Yes, you are correct. Our suffering is independent of what others do or not do. If we are ill, we can make sure that we don’t make others ill. But we cannot prevent others from getting ill.

      These contagions are called adidaivika form of suffering. This is a broad category that includes floods, earthquakes, pestilence, and plagues. When adidaivika form of suffering arises, then many people suffer at the same time. But everyone’s suffering is determined by their own karma.


    • #9047

      Yes, thank you, I have been very well. I hope the same for you & your family.

      And thank you for the reply. This pandemic event has revealed to me just how much persons professing to be Gaudiya Vaishnavas do not actually believe in or properly understand the system of karma. After decades of sadhana we thought we were ready for gopi-bhava when in actuality we haven’t even realized the ABCs of Bhagavad-gita. 🙁

    • #9048

      For the last few hundred years, Western society has implemented two types of separations: (1) the separation of church and state, and (2) the separation of mind and body. As a result, you get three domains of study (or ‘ontologies’ if you will) — the body studied by natural sciences, the mind studied by mind sciences, and society studied by social sciences. With this separation, religion falls within ‘mind sciences’. It is impossible to talk about ‘religious experience’ in social science or natural science. But it is possible in ‘mind sciences’; ESP, paranormal, etc. are valid subjects in psychology, for example.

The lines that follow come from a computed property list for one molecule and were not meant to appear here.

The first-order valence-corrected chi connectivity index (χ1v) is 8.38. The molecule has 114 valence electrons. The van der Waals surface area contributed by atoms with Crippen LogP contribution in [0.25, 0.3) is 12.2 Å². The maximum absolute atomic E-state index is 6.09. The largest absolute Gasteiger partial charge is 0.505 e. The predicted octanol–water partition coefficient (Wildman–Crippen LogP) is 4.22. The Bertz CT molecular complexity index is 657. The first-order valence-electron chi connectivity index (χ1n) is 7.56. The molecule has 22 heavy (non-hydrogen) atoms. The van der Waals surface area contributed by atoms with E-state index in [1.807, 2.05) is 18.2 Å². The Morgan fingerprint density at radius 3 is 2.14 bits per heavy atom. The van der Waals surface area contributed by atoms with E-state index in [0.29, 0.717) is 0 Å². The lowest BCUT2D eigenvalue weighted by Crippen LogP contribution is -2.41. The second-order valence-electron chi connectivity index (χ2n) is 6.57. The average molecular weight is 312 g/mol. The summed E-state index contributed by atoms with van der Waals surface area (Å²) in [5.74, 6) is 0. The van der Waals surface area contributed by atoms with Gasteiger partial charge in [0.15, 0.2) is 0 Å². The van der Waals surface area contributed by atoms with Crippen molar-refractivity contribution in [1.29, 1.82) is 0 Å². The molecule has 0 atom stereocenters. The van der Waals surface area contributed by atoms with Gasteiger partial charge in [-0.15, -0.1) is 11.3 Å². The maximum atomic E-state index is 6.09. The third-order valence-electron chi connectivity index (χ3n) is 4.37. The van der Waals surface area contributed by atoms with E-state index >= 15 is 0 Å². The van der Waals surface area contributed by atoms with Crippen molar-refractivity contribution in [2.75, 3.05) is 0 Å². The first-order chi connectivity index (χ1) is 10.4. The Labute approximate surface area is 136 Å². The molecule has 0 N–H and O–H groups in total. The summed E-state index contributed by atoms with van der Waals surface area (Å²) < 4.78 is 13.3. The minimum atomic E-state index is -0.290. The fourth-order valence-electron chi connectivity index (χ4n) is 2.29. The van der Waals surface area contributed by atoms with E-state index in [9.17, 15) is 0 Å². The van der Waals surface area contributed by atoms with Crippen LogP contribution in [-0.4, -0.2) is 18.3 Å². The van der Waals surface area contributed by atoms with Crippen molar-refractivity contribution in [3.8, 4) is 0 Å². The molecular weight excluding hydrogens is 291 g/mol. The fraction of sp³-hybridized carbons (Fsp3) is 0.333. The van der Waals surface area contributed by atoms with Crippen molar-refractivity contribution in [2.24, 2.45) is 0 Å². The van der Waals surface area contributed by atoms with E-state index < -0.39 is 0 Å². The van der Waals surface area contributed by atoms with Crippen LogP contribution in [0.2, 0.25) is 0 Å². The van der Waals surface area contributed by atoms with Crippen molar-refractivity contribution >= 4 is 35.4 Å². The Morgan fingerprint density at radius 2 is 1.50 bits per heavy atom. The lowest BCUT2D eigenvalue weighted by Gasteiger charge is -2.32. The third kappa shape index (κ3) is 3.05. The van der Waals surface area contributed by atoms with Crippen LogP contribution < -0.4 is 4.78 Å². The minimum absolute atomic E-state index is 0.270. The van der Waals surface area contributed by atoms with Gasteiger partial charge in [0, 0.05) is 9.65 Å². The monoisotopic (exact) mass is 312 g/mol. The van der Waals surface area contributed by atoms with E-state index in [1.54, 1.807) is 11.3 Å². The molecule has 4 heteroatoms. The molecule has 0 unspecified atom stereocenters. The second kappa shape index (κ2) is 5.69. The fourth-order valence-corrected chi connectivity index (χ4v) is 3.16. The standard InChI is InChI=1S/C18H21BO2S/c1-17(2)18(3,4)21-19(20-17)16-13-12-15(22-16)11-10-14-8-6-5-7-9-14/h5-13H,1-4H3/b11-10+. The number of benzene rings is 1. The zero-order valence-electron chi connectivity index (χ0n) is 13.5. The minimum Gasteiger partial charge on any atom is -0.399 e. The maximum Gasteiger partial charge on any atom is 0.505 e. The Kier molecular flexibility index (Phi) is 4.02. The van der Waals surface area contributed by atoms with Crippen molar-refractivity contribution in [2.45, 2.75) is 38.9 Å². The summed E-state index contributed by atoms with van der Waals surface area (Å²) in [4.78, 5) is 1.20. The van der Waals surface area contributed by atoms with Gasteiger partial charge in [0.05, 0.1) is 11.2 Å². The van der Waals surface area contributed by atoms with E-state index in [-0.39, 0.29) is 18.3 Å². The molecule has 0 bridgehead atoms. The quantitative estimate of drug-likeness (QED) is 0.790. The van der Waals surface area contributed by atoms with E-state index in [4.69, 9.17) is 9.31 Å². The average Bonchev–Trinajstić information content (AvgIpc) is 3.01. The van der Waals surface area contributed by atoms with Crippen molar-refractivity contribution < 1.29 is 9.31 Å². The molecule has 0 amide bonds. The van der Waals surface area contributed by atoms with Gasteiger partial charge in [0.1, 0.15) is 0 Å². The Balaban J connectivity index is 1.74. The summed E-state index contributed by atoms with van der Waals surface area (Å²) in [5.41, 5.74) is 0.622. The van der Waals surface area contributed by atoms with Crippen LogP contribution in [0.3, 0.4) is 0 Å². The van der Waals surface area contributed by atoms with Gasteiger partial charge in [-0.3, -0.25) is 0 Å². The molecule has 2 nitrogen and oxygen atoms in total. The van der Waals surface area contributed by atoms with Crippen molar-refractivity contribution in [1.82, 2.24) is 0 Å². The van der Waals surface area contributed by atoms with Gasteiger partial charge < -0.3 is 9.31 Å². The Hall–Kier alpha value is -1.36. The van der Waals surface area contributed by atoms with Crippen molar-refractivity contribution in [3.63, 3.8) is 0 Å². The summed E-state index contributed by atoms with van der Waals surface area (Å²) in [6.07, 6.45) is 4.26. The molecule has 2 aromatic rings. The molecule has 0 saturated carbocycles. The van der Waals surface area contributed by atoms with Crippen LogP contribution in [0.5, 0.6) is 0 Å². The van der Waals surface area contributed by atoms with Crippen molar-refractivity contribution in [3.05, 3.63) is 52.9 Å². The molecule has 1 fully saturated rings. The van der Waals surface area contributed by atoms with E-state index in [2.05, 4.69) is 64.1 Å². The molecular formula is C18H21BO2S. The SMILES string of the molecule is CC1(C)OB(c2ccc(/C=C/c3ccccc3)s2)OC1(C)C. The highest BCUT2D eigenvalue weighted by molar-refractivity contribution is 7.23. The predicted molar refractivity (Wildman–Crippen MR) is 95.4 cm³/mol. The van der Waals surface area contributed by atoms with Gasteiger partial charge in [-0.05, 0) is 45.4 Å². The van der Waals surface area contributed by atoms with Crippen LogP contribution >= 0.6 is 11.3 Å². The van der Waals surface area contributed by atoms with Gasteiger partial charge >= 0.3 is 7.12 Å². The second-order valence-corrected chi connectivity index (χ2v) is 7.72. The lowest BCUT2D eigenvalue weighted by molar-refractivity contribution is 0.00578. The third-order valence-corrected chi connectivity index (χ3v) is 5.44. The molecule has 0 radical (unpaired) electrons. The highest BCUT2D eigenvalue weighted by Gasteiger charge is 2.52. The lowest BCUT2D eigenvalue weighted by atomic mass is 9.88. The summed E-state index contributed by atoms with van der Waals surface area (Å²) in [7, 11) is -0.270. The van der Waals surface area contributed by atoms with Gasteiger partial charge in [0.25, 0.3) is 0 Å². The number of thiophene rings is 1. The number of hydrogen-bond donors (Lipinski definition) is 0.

The result of this separation is that religious experience has no impact on the study of society and the body. People carry on social-economic-political discourse independent of religion, because society is separate from the mind, due to separation of church and state. Likewise, they talk about religion independent of the natural sciences, because the mind is separate from the body, owing to the Cartesian mind-body divide and its use by the Church.

      In Vedic philosophy, there are indeed three domains. The sat is the domain of sambandha or relations and encompasses social science. The chit is the domain of the body and mind, but it is abhidheya or cognition and conation — perceiving and acting — and it constitutes natural science. The ananda is the domain of purpose, emotions, desires, and it constitutes the prayojana and most of religion along with psychology falls into this.